Top 7 Reports from June 2012: Children and Families
For the first time since 2008, when First Focus began analyzing the federal budget impact on children, discretionary spending on children has declined for two consecutive years. First Focus finds that money Congress allocates for children is now less than 8 percent of the federal budget.
A new federal analysis from the U.S. Treasury and Department of Education confirms that higher education is critical for socioeconomic advancement and an important driver of economic mobility. It further finds that a well-educated workforce is vital to our nation’s future economic growth and competitiveness. Even so, as state budgets have come under stress, state support for higher education has declined as a share of funding for public higher education. Hence, students and their families depend increasingly on educational grants and affordable loans through Federal financial aid.
State-funded support services for students who fail the California High School Exit Exam in grade 10 have helped only a small percentage of students pass the test and obtain their diplomas, according to a report by the Public Policy Institute of California. The report finds that tutoring provided under one measure has not helped students pass the exam. Two other interventions studied helped students to a limited extent. Taken together, these interventions helped only 1.5 to 3 percent of students pass both sections of the exam.
Though children in immigrant families are tracking fairly evenly with children of U.S.-born parents when it comes to parental employment, and even better in terms of parental presence in the home and early health indicators, many of these children are still facing a lifetime of hardship as a result of poverty, lack of access to health insurance and limited educational achievement. This new report by the Foundation for Child Development is the first to provide a detailed assessment of the quality of life of the one in four children in the U.S. who are sons and daughters of immigrants.
In 1960, average expenditures on a mild in a middle-income husband-wife family amounted to $25,229 – or $191,723 in 2011 dollars. By the latest U.S. Department of Agriculture study, these estimates expenditures climbed 23 percent in real terms to $234,900 (assuming a family had child care and education expenses for a child). Housing was the largest expense on a child in both time periods. Food was also one of the largest expenses in both time periods although it decreased in real terms. Changes in agriculture over the past 50 yeas have resulted in family food budgets being a lower percentage of household income. Transportation expenses on a child increased slightly in real terms from 1960 to 2011.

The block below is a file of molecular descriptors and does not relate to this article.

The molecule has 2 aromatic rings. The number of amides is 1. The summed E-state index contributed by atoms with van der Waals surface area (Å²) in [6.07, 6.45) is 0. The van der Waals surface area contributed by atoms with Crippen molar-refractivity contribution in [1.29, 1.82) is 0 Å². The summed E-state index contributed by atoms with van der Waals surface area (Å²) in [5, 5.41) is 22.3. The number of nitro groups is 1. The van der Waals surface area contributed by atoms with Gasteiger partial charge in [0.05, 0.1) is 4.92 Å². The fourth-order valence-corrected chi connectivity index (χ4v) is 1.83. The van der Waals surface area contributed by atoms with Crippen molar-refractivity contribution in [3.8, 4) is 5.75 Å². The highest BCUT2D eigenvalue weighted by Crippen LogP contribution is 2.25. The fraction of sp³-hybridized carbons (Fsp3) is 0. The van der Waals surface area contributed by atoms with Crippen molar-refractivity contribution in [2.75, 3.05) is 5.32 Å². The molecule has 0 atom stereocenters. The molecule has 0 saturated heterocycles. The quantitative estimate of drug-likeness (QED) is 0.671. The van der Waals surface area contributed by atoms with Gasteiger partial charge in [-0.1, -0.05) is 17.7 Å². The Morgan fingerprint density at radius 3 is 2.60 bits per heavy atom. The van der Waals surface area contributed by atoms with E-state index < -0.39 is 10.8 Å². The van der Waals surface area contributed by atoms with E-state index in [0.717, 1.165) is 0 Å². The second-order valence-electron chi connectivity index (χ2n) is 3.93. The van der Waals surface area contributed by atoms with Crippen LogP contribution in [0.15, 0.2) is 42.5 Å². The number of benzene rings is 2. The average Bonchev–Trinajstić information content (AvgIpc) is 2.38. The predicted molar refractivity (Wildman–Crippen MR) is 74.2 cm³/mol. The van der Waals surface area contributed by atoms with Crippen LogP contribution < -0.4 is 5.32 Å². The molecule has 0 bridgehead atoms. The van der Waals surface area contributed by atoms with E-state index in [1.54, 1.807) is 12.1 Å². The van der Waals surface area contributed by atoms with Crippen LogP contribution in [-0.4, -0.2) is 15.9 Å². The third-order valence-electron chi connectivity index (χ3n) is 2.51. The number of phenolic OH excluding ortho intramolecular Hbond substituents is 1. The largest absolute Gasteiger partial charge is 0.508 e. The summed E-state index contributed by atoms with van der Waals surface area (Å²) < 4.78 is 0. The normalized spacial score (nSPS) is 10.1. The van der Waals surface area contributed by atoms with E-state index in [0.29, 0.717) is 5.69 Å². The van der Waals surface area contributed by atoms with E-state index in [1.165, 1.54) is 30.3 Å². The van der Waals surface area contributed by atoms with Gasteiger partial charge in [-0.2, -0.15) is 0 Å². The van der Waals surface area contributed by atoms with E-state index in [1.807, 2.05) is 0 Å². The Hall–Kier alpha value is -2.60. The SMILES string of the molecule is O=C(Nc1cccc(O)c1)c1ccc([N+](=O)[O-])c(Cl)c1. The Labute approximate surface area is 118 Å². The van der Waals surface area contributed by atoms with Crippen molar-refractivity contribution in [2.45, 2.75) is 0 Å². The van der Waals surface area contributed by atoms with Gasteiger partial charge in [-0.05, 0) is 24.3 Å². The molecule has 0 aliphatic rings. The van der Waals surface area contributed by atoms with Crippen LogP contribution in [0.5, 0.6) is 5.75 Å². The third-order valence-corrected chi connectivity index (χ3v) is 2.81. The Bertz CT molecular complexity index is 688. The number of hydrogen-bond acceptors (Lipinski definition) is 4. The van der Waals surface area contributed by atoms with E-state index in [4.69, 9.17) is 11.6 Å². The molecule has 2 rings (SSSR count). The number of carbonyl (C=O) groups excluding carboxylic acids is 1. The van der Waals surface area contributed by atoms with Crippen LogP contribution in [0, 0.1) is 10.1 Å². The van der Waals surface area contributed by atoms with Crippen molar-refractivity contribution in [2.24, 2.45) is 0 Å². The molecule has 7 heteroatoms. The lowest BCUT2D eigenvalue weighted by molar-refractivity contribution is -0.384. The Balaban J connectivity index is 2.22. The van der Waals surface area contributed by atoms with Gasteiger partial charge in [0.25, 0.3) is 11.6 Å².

Adolescence is a time of life that’s both exhilarating and daunting. It can be fraught with excitement and disappointment, self-confidence and insecurity, camaraderie and loneliness. But how does that all play out? A new report by Common Sense Media asks teens, ages 13 to 17, about their social media experiences, where they go, what they post and what they do – and the answers emerge with surprising clarity.
Paid family leave provides a wealth of benefits for working parents, enhancing their abilities to do their best at work and raising their kids. Yet, one part of the public debate over leave policies gets less attention, the focus on the child and health outcome of flexibility afforded parents. This new policy paper from the National Center for Children in Poverty examines the effects of maternal employment and parents, leave policies on child health, child cognitive and emotional development, maternal health and the health of parental relationships. Altogether, it makes a strong case for paid family leave as a benefit to families – and the country.